• 1107 Words
    • 4 Pages
    Decent Essays
  • Decent Essays

    Revolutionary War Theme

    • 1974 Words
    • 8 Pages

    We are reduced to the alternative of choosing an unconditional submission to the irony of irritated [British officials], or resistance by force.―The latter is our choice."(Doc.5). It is written here that Parliament has absolute rule and that all the colonies can do is either just acquiesce to the injustice, or protest against it and risk lives. Another political reason why the colonies were right to detach from Britain is because of their government. At the time, the British were an absolute monarchy and in the eyes of the colonists the king was frequently portrayed as a tyrant. The king in power at the time was, King George III.…

    • 1974 Words
    • 8 Pages
    Decent Essays
  • Decent Essays

    The bill eventually became the British Railways Act 1968. Parliament can pass any law it likes and the courts do not have the authority or power to invalidate it. In the case of R v Jordan, the case was an appeal against the Race Relations Act 1965 on the grounds that it was an infringement on freedom of speech. The High Court held that courts did not have the power to question…

    • 2228 Words
    • 9 Pages
    Decent Essays
  • Decent Essays

    Parliamentary sovereignty is a doctrine that gives parliament the supreme law making power within the UK, which is essential to other branches of the government to operate efficiently. The notion that the rule of law does eclipse parliamentary sovereignty, largely lacks the evidence to be upheld, and accepted by all, as much more commonly the parliamentary sovereignty is eclipsed by the other, more practical factors some of them being politics, the electorate, the majority based system, and the reasonability of the parliament itself. However such notion does have a right to exist with the little evidence that is present to suggest that, that the doctrine of rule of law, which stands to protect not only its core legal principles, but further…

    • 1865 Words
    • 8 Pages
    Decent Essays
  • Decent Essays

    Freedom of expression supports a new system- a republican form of government, not the monarchy rule that England had. Lee believes that England’s common law is correct and it should stay exactly how it is, but that is illogical. England has an absolute monarchy, with parliament to check their power, but a monarchy is not the same thing as a democracy which is what we have in the United States. Madison says, “In the British Government the danger of encroachments on the rights of the people is understood to be confined to the executive magistrate… but are considered as sufficient guardians of the rights of their constituents against the…

    • 798 Words
    • 4 Pages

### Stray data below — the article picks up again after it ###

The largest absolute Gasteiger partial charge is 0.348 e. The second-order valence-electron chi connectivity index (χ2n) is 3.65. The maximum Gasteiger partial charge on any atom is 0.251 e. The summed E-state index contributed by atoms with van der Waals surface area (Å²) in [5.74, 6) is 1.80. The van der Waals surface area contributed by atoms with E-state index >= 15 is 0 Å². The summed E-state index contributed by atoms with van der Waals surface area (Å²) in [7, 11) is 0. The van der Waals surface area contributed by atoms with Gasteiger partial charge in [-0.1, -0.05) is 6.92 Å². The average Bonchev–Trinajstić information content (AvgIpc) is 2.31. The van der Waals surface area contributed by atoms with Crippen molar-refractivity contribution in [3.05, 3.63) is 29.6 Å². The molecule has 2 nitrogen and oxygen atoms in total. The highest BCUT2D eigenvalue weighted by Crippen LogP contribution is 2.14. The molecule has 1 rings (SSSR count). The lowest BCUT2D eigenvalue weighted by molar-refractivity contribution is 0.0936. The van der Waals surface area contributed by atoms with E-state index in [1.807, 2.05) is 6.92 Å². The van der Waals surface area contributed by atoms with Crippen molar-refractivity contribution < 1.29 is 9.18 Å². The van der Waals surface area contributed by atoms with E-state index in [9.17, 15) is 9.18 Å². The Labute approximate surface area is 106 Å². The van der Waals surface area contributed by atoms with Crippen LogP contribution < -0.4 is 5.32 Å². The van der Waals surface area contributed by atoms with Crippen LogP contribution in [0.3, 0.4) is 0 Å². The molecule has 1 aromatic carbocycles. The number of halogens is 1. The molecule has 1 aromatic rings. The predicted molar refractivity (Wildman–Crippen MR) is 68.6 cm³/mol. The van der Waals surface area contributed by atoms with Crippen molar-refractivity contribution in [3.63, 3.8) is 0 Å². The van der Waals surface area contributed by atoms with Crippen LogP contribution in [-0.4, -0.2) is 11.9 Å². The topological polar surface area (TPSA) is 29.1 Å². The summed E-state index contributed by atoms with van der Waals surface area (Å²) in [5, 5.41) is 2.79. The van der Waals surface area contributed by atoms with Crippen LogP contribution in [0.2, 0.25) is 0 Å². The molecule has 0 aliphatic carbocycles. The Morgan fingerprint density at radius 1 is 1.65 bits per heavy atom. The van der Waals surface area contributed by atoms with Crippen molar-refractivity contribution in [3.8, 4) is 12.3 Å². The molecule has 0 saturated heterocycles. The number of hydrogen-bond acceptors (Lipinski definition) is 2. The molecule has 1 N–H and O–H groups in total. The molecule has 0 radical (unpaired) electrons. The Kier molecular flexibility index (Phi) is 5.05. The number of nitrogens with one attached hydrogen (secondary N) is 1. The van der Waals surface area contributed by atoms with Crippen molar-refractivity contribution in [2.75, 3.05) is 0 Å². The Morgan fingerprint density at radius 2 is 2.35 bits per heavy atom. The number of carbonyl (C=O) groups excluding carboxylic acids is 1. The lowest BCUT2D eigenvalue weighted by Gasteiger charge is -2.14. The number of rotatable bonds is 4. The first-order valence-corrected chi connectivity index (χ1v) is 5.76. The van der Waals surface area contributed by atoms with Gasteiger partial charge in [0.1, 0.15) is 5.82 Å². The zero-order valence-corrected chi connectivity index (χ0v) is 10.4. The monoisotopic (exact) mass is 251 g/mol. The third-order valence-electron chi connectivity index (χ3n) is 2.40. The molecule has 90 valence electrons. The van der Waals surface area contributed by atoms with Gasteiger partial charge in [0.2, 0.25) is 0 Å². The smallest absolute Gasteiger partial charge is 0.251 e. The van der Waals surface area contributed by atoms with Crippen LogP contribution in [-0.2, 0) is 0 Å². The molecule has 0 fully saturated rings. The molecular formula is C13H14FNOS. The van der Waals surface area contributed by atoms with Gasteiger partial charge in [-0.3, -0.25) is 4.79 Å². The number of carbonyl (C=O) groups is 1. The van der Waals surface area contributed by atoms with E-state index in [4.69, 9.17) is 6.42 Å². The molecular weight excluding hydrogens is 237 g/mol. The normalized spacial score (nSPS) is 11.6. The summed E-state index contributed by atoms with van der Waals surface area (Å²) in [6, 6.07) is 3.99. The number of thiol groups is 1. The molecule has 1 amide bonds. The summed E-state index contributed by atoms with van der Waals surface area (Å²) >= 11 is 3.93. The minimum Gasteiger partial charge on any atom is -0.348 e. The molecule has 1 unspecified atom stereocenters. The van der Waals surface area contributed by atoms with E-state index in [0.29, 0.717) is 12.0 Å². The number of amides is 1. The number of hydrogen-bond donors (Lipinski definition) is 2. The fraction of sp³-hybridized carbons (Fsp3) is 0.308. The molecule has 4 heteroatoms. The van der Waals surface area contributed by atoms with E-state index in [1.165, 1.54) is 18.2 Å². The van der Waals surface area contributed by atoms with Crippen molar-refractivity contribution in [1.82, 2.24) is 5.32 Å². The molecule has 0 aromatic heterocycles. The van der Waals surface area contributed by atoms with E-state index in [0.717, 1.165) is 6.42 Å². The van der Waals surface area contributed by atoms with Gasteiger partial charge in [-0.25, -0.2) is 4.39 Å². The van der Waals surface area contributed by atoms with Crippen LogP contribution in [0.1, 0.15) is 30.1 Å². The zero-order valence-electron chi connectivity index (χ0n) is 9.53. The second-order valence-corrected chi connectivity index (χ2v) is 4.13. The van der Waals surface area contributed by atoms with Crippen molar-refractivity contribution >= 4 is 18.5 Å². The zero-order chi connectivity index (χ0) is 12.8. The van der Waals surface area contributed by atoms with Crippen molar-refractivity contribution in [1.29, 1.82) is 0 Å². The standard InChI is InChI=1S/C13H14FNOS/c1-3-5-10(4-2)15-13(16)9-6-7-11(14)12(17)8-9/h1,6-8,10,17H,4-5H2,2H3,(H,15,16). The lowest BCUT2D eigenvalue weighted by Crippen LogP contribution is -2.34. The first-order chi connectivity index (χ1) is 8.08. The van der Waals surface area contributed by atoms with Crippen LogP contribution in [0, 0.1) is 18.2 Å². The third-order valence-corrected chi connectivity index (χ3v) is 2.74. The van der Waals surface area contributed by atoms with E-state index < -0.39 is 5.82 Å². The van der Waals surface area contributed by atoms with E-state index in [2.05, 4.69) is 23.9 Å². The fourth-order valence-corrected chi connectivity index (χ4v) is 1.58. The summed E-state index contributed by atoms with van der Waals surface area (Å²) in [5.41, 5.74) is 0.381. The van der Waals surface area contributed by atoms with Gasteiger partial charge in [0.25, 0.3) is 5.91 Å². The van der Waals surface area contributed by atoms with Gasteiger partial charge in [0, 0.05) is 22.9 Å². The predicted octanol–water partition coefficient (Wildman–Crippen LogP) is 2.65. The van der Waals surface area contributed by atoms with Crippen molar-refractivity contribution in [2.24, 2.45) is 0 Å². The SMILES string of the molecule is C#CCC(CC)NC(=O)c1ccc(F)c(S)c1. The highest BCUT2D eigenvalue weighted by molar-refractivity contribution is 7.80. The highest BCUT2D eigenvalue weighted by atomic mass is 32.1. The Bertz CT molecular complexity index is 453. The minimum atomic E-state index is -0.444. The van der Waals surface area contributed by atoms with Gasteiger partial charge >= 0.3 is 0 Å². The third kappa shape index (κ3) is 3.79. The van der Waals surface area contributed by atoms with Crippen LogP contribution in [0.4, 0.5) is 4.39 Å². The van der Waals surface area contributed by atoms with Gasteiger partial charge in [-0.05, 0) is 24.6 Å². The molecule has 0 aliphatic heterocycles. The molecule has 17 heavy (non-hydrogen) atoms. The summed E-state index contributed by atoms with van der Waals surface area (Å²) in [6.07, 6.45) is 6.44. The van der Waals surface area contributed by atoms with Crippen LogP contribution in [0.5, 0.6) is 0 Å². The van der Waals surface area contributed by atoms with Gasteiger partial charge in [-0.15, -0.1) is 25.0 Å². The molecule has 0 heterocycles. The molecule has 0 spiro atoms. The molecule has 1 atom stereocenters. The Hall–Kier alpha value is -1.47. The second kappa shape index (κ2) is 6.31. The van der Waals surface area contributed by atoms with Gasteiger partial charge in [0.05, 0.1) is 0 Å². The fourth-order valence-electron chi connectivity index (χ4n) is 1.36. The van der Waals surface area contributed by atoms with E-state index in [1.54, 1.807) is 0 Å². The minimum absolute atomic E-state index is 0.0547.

Decent Essays
  • Decent Essays

    Parliamentary Sovereignty

    • 772 Words
    • 4 Pages

    Dicey a British jurist and highly influential constitutional theorist. A.V. Dicey in his book Introduction to the Study of the Law of the Constitution (1885) brought out what can be argued as the two main principles of the British constitution, parliamentary sovereignty and rule of law. This principle of parliamentary sovereignty or supremacy makes parliament the supreme law making entity or legal authority in the United Kingdom. The laws made by parliament can not be overruled by the courts and all future parliaments have the power to change any laws made in the past and since majority of laws passed in the UK are statute law this gives parliament extreme power.…

    • 772 Words
    • 4 Pages
    Decent Essays
  • Decent Essays

    The House of Lords affirmed that article 177 on matters of EC could grant an interim injunction against the Crown. In the suspension of the inconsistent sections of the statute, the House of Lords confirmed the superiority of the EC law, limiting the parliamentary sovereignty. The factortame case is important because in-between the period between this accession and Factortame case, there was no dispute regarding parliamentary sovereignty. The Factortame case has disputed and questioned the strength of parliamentary sovereignty. The legislature retains its function as a law-making organ.…

    • 714 Words
    • 3 Pages
    Decent Essays
  • Decent Essays

    Sovereignty In The UK

    • 922 Words
    • 4 Pages

    The European Parliament is the only Parliament where a member state cannot initiate, propose or repeal legislation – this is the power left up to unelected Europen Commission. Once a law has become law in the EU, there is nothing in the democratic process that anyone can do to change it. Commissioners debate legislation in secret, and no one can hear about any deliberations that are going on. Pooled sovereignty – *EU was intended to open up barriers for free trade among its members, yet still maintaining a common tariff for those…

    • 922 Words
    • 4 Pages
    Decent Essays